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This study sought to determine the efficacy of particular strategies for delivering information about coping skills for stress to college student-athletes. This study analyzed 166 undergraduate varsity student-athletes. Among these participants, 60.8% were female (n = 101). The authors used a randomized controlled trial to compare video-based and text-based interventions designed to deliver coping skills information. Five weeks after the intervention, the participants completed a follow-up survey containing simple self-report questions regarding the memorability, use, and helpfulness of the coping skills information. In general, both strategies led to the use of coping skills by a sizeable proportion of the sample. The participants in the video-based deep breathing intervention were more than twice as likely to use coping skills compared with participants in the text-based intervention (risk ratio = 2.20, 95% confidence interval [1.02, 4.71], p = .03). Overall, the results suggest that both video- and text-based interventions have the potential to promote coping skills.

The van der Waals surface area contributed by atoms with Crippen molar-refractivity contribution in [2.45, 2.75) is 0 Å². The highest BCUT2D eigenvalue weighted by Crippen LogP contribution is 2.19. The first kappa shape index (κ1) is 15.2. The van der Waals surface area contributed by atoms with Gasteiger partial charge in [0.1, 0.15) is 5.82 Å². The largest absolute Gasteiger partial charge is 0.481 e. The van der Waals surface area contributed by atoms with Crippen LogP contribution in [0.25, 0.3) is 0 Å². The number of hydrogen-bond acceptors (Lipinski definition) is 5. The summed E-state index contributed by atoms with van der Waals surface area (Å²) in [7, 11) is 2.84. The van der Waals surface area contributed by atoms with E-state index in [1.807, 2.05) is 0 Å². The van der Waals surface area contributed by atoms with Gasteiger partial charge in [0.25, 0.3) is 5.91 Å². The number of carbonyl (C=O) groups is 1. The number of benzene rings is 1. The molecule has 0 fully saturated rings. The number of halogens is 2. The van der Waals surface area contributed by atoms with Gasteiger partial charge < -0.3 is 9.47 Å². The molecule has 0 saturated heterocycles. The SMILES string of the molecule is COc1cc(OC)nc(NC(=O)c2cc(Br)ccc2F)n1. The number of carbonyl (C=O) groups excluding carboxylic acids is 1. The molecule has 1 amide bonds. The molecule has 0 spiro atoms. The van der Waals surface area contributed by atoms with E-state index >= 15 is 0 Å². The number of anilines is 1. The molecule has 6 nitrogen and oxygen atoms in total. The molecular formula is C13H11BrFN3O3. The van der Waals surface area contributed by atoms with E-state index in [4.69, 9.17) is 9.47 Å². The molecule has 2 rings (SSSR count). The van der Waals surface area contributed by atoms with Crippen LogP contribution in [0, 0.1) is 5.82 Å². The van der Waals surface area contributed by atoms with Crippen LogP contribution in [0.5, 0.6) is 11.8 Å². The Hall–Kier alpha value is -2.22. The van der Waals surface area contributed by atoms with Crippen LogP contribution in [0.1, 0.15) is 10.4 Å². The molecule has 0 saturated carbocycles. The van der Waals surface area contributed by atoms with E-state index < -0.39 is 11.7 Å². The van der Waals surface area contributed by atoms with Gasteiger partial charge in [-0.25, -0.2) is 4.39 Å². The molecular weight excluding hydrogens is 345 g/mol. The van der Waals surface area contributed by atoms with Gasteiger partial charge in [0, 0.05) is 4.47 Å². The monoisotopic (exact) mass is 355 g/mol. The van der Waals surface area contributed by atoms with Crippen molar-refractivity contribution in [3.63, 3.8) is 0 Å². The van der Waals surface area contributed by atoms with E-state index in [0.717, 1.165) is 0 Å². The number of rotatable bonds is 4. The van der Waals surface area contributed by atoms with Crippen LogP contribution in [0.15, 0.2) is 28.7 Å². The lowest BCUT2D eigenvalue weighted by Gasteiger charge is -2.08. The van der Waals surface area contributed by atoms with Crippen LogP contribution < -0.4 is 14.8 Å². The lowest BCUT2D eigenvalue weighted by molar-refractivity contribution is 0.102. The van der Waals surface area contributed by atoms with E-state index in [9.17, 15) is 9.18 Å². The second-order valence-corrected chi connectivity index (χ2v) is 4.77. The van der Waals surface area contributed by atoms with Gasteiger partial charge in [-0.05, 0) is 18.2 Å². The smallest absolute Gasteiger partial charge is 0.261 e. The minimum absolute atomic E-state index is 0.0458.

Malone and Eisenberg are with the Department of Health Management & Policy, University of Michigan, Ann Arbor, MI, USA. Malone is now at the Department of Health Policy and Management, The University of North Carolina at Chapel Hill, Chapel Hill, NC, USA. Kern was with the Institute for Social Research, University of Michigan, Ann Arbor, MI, USA; and is now at Counseling and Psychological Services, University of Michigan, Ann Arbor, MI, USA. Klueh is with the Department of Athletics, University of Michigan, Ann Arbor, MI, USA.